Britain's most unusual Asbos
Home Secretary Theresa May has signalled the possible end of Asbos in England and Wales, saying it is "time to move beyond" the orders, first introduced by Labour 11 years ago.
They have been imposed on 10-year-old boys and 80-year-old women, used to sober up persistent drunks and mute noisy neighbours. Here are some of the more unusual Asbos.
A 60-year-old man from Northampton was banned from dressing as a schoolgirl.
Peter Trigger's Asbo stopped him from wearing skirts or showing bare legs on school days between 0830 and 1000 and 1445 and 1600.
The authorities acted after parents complained he was waiting near a primary school dressed in clothes similar to school uniform. He then breached this in December last year by bending over in front of his neighbours repeatedly.
But a bid to ban an 18-year-old from wearing low-slung trousers was dropped earlier this year. Ellis Drummond, 18, from Rushden, Northants, was instead barred from using threatening behaviour and demanding money.
'Turn it down'
A country and western music fan was given an Asbo in January for tormenting his neighbours with Dolly Parton and Johnny Cash throughout the day.
Partially deaf Michael O'Rourke, 51, from Peterhead, was warned by the court that he risked becoming "the oldest raver in town" unless he started to turn his music down.
Meanwhile, a woman who made her neighbours' lives hell by having noisy sex breached her Asbo four times.
A court heard that complaints about Caroline Cartwright "shouting and screaming" during sex and playing loud dance music had been ongoing for years. But she avoided being jailed for the latest breach in June.
She said: "I have tried to minimise the situation by having sex in the morning - not at night - so the noise was not waking anybody."
A Middlesbrough man who impersonated a barrister in a string of court cases was banned from claiming he was a legally qualified professional.
Ian Clegg, 32, admitted conning county court judges and magistrates over six months, but his Asbo was later overturned for being unnecessary in August 2009.
The court heard he defended two people accused of motoring offences at a magistrates' court and handled several debt cases in the local county court. He was rumbled when a prosecutor and court clerk became suspicious because he became confused over procedure.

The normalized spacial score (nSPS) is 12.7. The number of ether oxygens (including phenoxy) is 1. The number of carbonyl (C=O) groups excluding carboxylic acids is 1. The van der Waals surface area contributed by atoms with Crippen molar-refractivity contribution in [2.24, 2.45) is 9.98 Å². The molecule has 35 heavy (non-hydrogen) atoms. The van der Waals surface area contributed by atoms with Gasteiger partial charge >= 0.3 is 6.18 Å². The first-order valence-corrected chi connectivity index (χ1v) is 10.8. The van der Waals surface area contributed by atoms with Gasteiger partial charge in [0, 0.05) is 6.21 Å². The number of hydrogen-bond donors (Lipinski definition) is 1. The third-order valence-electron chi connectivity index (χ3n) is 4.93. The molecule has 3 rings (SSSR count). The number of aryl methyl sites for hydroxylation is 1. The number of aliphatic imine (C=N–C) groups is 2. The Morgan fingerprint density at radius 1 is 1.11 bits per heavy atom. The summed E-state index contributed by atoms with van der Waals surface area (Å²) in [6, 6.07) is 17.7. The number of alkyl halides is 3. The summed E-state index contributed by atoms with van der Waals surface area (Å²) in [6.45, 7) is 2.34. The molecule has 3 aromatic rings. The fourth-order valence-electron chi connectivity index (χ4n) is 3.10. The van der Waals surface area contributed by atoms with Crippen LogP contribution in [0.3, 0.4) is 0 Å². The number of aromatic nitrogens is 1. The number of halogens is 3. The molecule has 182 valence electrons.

In June, a homeless man who became an expert at faking illness so he could stay in hospital was given a criminal Asbo.
Counter-fraud experts say the scam cost the NHS tens of thousands of pounds.
Christopher Dearlove, 41, used more than 70 aliases to trick NHS staff into admitting him to hospital, as he knew which symptoms to report and how to be classed as highly infectious so he could get his own room.
Each time Dearlove was admitted to hospital, it cost an NHS trust between £400 and £1,000.
A "militant atheist" who left explicit images in a prayer room at Liverpool John Lennon Airport was given a five-year Asbo in April.
Harry Taylor, 59, of Salford, was said to have left images of religious figures in sexual poses on three occasions in 2008.
Among the posters, one image showed a smiling crucified Christ next to an advert for a brand of "no nails" glue. In another, Islamic suicide bombers at the gates of paradise were told: "Stop, stop, we've run out of virgins."
Taylor's Asbo bans him from carrying religiously offensive material in a public place.
And a shepherd was given an Asbo for using his flock to intimidate neighbours, which he breached in January.
Jeremy Awdry, 60, lost the right to graze the sheep in Bream in the Forest of Dean after they were reported straying into gardens and damaging fences.
A court heard the 500-strong flock was "used as a means of intimidating".
The prosecutor said: "There were situations where sheep were driven and put in places where they would cause trouble for people.
"Sheep were found lying outside houses dead with their name written in red on them."